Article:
It can be helpful to have the on-going support of a behavior specialist, especially from the behavior specialist who assessed your child. This on-going support is helpful to determine if the BIP is working, and if not, to help your child's IEP team to modify the BIP. You should ask your child's school to agree to on-going involvement from the behavior specialist until your child's BIP is successfully implemented.

The goal of your child's BIP should be to reduce or eliminate the behavior so that your child can learn in school. Another goal should be to reduce or eliminate any discipline of your child. However, even with a BIP, your child may be suspended from school for behavior for short periods of time. Your school is required to follow specific procedures in disciplining a child with an IEP for more than short periods of time. If school discipline is a problem for your child, you should learn the discipline procedures.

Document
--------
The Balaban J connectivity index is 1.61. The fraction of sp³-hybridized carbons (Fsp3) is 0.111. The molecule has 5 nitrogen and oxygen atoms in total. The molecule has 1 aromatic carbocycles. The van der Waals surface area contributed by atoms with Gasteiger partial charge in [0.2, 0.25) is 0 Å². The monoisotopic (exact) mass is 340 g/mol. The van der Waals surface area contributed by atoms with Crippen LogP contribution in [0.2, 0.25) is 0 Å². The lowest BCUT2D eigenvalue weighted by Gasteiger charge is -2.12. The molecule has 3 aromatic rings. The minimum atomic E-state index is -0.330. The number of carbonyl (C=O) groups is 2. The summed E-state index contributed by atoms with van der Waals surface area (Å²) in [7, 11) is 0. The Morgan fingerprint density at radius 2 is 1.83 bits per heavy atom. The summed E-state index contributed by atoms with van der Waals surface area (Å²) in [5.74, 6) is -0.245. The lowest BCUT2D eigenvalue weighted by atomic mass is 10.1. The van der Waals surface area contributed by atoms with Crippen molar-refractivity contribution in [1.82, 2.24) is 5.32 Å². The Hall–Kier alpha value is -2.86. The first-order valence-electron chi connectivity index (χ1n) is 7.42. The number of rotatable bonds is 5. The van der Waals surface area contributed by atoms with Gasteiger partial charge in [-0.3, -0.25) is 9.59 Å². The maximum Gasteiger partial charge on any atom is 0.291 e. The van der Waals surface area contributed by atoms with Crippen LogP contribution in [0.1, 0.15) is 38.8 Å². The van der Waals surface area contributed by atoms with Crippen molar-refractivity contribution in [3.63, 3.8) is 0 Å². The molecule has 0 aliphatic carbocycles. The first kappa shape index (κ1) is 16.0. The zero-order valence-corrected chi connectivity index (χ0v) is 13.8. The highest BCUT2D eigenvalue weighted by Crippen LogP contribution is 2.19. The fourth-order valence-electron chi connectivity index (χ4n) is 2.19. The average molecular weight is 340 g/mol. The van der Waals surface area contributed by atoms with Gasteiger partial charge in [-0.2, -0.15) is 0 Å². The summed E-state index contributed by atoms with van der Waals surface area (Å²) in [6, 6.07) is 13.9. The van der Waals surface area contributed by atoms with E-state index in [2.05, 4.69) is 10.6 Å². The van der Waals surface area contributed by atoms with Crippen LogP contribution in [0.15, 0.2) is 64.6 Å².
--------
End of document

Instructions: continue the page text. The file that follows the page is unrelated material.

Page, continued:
Your child is entitled to receive an education in the least restrictive environment (LRE). This usually means in the school setting with the most opportunity possible to be with students who do not have a disability. Your child's IEP is required to address your child's behavior so that your child can receive an education in the LRE with access to and progress in the general education curriculum. Your school should not change your child's LRE because of behavior if your school has not appropriately addressed your child's behavioral needs. If your school wants to place your child in a more restrictive environment you should request an IEP meeting and ask the school to follow the steps outlined in this section.

==> Effective Disciplinary Techniques for Defiant Teens and Preteens